Previewers Roam Disney's Animal Kingdom

LAKE BUENA VISTA, Fla. -- Disney's Animal Kingdom was far from deserted recently even though it was not yet open to the public.

Following standard operating procedures, Disney has been staggering invitations to its 52,000 employees and their families to "prescreen," or take part in a "cast preview," in its corporate parlance. The purpose: get the kinks out during a dress rehearsal, while providing employees with a sense of participation.

As a member of an invited trade press group, it was my impression that this park seems to offer more room to roam with fewer rides than at other Disney parks, such as Disney's Magic Kingdom, which opened here more than 26 years ago, Epcot and Disney-MGM Studios. But when Animal Kingdom opens April 22, it will be, at 500 acres, Disney's largest park.

We arrived at the Dinosaur parking section shortly after 8 a.m., which is the time when the park will open in the spring. It will close at 5 p.m. daily until summer, when it may remain open until 6 or 7 p.m. From the parking lot tram we observed workers installing ticket booths and adding other finishing touches.

Our adventure began in Animal Kingdom's Safari Village , where we encountered the park's signature attraction, the 14-story Tree of Life, which contains a 435-seat theater. The tree, visible from all over the park, can sway in the wind because each branch unit is encircled by a giant expansion joint. Our group briefly debated whether to see more of Safari Village or proceed to other sectors of the park, including DinoLand U.S.A., the Oasis and Camp Minnie-Mickey.

We took the safari to the land of Africa, an area portraying a dusty African village comprised of thatched-roof huts and baobob trees -- man-made, of course. Walking the wide and deliberately cracked pathways, we saw long-armed gorillas grooming each other on the Exploration Trail and then boarded the back seat of an open-sided lorry for the Kilimanjaro Safari ride.

We soon spotted hippos, elephants, zebras, various birds and other animals separated from us by natural barriers such as deep moats. Lion sightings were limited this day. We glimpsed a lion's paw upraised as he slept on his back behind a rock. "Too few animals" complained some Disney employees. But they probably were unaware that not all of the park's 1,000 animals had arrived yet. Also, because Animal Kingdom conforms to natural habitats, animals might not always be visible. Visitors disappointed at not seeing specific animals should return at another hour, officials said.

The Countdown to Extinction ride resembles an inside roller coaster that tends to jerk and leap through a meteor-streaked sky during a frenetic journey into a dinosaur-populated prehistoric forest. But it does not make any huge ascents or descents. The car is called a 12-passenger, all-terrain time rover. "I screamed all the way through it," said one member of our party, laughing. Another guest kept her eyes shut through the entire ride. "Were there menacing dinosaurs?" she asked. There were.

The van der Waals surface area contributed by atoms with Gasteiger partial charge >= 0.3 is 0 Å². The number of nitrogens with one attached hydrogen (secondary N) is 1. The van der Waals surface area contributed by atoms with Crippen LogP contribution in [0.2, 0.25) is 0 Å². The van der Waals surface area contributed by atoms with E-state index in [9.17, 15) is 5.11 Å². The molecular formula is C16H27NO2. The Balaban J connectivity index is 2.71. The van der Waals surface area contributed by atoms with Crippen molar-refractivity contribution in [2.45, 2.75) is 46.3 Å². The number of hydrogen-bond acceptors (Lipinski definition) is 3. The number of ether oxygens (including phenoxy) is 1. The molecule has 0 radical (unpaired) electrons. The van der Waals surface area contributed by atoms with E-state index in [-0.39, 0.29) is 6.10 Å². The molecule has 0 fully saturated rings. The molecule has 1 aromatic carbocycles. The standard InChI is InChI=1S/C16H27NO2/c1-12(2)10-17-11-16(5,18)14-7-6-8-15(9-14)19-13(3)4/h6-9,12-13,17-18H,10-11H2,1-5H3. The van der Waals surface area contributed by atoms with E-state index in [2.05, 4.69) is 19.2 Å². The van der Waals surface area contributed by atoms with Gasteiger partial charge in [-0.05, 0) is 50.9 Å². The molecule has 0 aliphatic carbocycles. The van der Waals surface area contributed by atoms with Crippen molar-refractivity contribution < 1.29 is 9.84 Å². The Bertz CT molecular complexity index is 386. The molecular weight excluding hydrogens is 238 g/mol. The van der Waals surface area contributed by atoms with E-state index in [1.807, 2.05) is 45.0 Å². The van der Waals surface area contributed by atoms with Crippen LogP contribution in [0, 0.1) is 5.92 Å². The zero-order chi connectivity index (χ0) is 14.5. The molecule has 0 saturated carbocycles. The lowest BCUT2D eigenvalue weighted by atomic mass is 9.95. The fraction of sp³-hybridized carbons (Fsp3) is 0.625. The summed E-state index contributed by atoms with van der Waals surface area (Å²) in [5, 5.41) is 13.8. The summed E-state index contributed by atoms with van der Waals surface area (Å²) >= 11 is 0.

Afterward, someone in our group wanted a picture with the Disney characters for her children, so we went to Camp Minnie-Mickey to find them. The characters were as silently affable as always. From the reaction of my group, the nearby Affection Section, where visitors can pet goats and other animals, is definitely not for children only. Unlike zoos, however, no feeding is allowed. Likewise, visitors in my group restrained themselves from joining the children hand-digging the dirt covering the immense, artificial bones of a Mammoth Woolly buried daily four-feet deep in the Boneyard, an obviously popular children's playground.

We also viewed two live stage performances. One was the "Journey into Jungle Book," where a trampoline-jumping Baloo, raised by animals, reluctantly leaves his nonhuman companions. Of more appeal to adults is the rollicking, rousing "Festival of the Lion King," which features head-bobbing animal characters on parade-like floats, highly energetic drum and dance routines, and breezy, aerial acrobatics. After the final 4:30 p.m. show of the day, we peeked into a few stores before boarding a crowded parking lot tram as the orange sun disappeared.


Longer Stays, Higher Commissions

Animal Kingdom added one day to Disney's previously suggested visit of at least five days, according to Randy Garfield, senior vice president of sales and travel operations for Walt Disney Attractions. This extra day translates into a higher commission, he said. Although one can see most of Animal Kingdom in a day, a minimum day-and-a-half might be set aside to see it all -- provided the park is not crowded.

Multiday tickets are included in wholesaler packages, or they can be purchased separately after arrival; all include admission to Animal Kingdom. Choices are:

  • The six-day All-in-One Hopper pass, $263.96 for visitors age 10 and older and $210.95 for those ages 3 to 9 (all prices include tax). The six-day pass offers unlimited admission to all theme parks, the three water parks, Pleasure Island and Disney's Wide World of Sports complex for six days; freedom to visit multiple parks on the same day, and use of the Disney transportation system. Unused days never expire.
  • The five-day pass provides unlimited admission to all Disney theme parks; freedom to visit all parks on the same day, and Disney transportation. The five-day Park Hopper pass is $200.34 for adults and $160.06 for children, with tax.
  • One-day, one-park passes cost $44.52 as of April 22, $36.04 for children 3 to 9.
  • Animal Kingdom access: The Magic Kingdom and Epcot are linked by monorail and bus to other Disney points; Disney-MGM Studios and the Animal Kingdom have no monorail stations. They can be reached by Disney bus from anywhere in the Disney destination resort, including buses serving the monorail transportation center.
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